Sunk costs, quitting and the value of your brand

One of the most important lessons they teach in business school is to ‘ignore sunk costs’. It doesn’t matter how much time or money or effort you’ve invested in something, if that project no longer makes economic sense, you should stop.

And in The Dip, I talk about the powerful benefits of quitting.

Which leads to an interesting marketing question that doesn’t have a lot to do with your political views and a lot to do with your take on sunk costs and brand quality: Should Hillary Clinton quit?

Certainly, there are a lot of sunk costs. Years of effort, dues paid, heartaches endured. This might be her best window of opportunity, after all. And yet, all of these sunk costs should be completely irrelevant to the decision. For every brand and for every person, yesterday is irretrievably gone and tomorrow is worth a great deal.

Last week, my company switched providers of an expensive commodity. The company we had been with realized we were moving on and moved into high gear to keep the account. At one point, it was clear that they could have gone into war room-mode, denigrating our decision, criticizing the new company and scorching the earth. I watched the gears turn, though, and saw them take a different path.

Here’s the math as I see it for brand Hillary: The only chance she has to win is to burn down other brands, violate protocol, push harder than many think appropriate. She has to change her brand to achieve her goal. Not only that, but she has to risk the entire Party at the same time. If she does manage to win the nomination, she will be pilloried by the right (the very same Rush that endorsed her in Texas). They’re just waiting for the chance.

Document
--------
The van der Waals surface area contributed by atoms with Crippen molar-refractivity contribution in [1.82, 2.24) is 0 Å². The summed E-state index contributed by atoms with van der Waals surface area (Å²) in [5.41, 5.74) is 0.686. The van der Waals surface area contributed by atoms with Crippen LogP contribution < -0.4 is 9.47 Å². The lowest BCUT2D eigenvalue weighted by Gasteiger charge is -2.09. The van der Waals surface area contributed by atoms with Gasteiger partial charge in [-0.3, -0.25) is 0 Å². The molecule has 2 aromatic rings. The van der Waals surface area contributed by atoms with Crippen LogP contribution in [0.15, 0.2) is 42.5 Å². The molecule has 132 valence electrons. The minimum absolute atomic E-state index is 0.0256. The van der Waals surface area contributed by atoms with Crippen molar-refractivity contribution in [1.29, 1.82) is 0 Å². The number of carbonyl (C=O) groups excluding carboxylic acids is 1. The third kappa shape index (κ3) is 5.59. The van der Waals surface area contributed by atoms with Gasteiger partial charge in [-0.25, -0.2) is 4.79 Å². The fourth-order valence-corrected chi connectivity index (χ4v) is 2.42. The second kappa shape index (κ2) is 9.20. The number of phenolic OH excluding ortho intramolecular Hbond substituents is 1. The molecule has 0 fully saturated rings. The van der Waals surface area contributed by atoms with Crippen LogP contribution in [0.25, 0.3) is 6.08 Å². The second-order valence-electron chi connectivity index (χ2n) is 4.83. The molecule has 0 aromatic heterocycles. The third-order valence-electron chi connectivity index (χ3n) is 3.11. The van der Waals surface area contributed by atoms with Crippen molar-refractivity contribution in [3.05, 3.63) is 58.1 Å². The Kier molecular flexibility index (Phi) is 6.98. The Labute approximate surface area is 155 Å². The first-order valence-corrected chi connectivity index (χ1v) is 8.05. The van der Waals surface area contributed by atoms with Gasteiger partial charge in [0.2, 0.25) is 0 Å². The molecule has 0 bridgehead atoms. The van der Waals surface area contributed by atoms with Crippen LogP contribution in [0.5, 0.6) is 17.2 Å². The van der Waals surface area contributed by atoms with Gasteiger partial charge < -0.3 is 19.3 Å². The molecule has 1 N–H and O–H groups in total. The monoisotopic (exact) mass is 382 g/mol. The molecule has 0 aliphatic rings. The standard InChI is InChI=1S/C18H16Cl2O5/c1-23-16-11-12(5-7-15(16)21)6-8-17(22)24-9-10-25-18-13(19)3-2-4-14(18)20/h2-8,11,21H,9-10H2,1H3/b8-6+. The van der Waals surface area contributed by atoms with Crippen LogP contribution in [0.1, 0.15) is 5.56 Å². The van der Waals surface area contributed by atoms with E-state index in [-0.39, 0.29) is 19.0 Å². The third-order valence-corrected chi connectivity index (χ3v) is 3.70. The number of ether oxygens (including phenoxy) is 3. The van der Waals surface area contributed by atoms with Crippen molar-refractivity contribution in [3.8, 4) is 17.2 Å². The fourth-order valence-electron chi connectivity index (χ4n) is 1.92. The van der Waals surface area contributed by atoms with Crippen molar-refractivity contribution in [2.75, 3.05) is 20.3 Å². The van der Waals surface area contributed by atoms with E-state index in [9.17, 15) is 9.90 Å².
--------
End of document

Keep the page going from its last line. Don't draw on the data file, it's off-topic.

The new brand, the one that it would take to succeed at this stage, almost guarantees she doesn’t succeed at the next.

And the alternative?

The alternative is to quit. To become a statesman. A respected power broker.

The alternative is to be the trusted advisor, the person who gave up one dream to realize a bigger one, and to build a brand and a lifestyle with long-term leverage.

That company we switched from last week? Instead of ruining our relationship and criticizing our judgment, they kept the door open. They congratulated us on our growth and earned the right to work with us again one day.

For a long time, we’ve created a myth in our culture that it’s worth any price to reach your goal, especially if your ego tells you that you’re the best solution. We’ve created legends of people and organizations that pursued transformative long shots to achieve great results.

I need to be really clear: pushing through the Dip and becoming the best in the world at what you do is in fact the key to success. But (and it’s a big but), if you’re required to become someone you’re not, or required to mutate your brand into one that’s ultimately a failure in order to do so, you’re way better off quitting instead.